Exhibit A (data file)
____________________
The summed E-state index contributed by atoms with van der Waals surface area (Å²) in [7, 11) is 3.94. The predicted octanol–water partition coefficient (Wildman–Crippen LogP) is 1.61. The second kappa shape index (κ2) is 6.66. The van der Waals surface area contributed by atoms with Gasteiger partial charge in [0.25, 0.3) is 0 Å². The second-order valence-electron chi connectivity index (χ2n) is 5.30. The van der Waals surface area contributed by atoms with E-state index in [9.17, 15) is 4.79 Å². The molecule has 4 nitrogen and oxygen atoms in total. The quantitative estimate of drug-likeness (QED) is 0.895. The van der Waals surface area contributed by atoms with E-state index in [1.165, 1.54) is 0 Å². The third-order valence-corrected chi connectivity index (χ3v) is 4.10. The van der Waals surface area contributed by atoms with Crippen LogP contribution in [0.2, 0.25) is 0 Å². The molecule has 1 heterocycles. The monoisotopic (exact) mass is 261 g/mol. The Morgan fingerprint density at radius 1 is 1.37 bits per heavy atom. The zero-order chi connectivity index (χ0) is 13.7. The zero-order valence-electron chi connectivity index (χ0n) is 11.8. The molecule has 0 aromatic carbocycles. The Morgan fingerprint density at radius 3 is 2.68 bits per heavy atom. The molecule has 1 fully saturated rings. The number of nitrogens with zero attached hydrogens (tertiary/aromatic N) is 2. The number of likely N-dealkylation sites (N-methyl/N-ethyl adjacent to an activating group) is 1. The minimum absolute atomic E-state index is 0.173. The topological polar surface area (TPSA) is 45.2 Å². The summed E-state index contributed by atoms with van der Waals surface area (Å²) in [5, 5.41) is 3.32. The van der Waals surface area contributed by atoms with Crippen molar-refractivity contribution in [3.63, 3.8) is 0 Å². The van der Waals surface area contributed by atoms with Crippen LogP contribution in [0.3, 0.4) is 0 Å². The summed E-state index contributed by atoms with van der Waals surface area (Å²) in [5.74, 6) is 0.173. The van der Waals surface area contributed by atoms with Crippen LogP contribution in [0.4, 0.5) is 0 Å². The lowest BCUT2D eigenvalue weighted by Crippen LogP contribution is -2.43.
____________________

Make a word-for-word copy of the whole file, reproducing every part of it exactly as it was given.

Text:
The summed E-state index contributed by atoms with van der Waals surface area (Å²) in [7, 11) is 3.94. The predicted octanol–water partition coefficient (Wildman–Crippen LogP) is 1.61. The second kappa shape index (κ2) is 6.66. The van der Waals surface area contributed by atoms with Gasteiger partial charge in [0.25, 0.3) is 0 Å². The second-order valence-electron chi connectivity index (χ2n) is 5.30. The van der Waals surface area contributed by atoms with E-state index in [9.17, 15) is 4.79 Å². The molecule has 4 nitrogen and oxygen atoms in total. The quantitative estimate of drug-likeness (QED) is 0.895. The van der Waals surface area contributed by atoms with E-state index in [1.165, 1.54) is 0 Å². The third-order valence-corrected chi connectivity index (χ3v) is 4.10. The van der Waals surface area contributed by atoms with Crippen LogP contribution in [0.2, 0.25) is 0 Å². The molecule has 1 heterocycles. The monoisotopic (exact) mass is 261 g/mol. The Morgan fingerprint density at radius 1 is 1.37 bits per heavy atom. The zero-order chi connectivity index (χ0) is 13.7. The zero-order valence-electron chi connectivity index (χ0n) is 11.8. The molecule has 0 aromatic carbocycles. The Morgan fingerprint density at radius 3 is 2.68 bits per heavy atom. The molecule has 1 fully saturated rings. The number of nitrogens with zero attached hydrogens (tertiary/aromatic N) is 2. The number of likely N-dealkylation sites (N-methyl/N-ethyl adjacent to an activating group) is 1. The minimum absolute atomic E-state index is 0.173. The topological polar surface area (TPSA) is 45.2 Å². The summed E-state index contributed by atoms with van der Waals surface area (Å²) in [5, 5.41) is 3.32. The van der Waals surface area contributed by atoms with Crippen molar-refractivity contribution in [3.63, 3.8) is 0 Å². The van der Waals surface area contributed by atoms with Crippen LogP contribution in [0.3, 0.4) is 0 Å². The summed E-state index contributed by atoms with van der Waals surface area (Å²) in [5.74, 6) is 0.173. The van der Waals surface area contributed by atoms with Crippen LogP contribution in [0.4, 0.5) is 0 Å². The lowest BCUT2D eigenvalue weighted by Crippen LogP contribution is -2.43.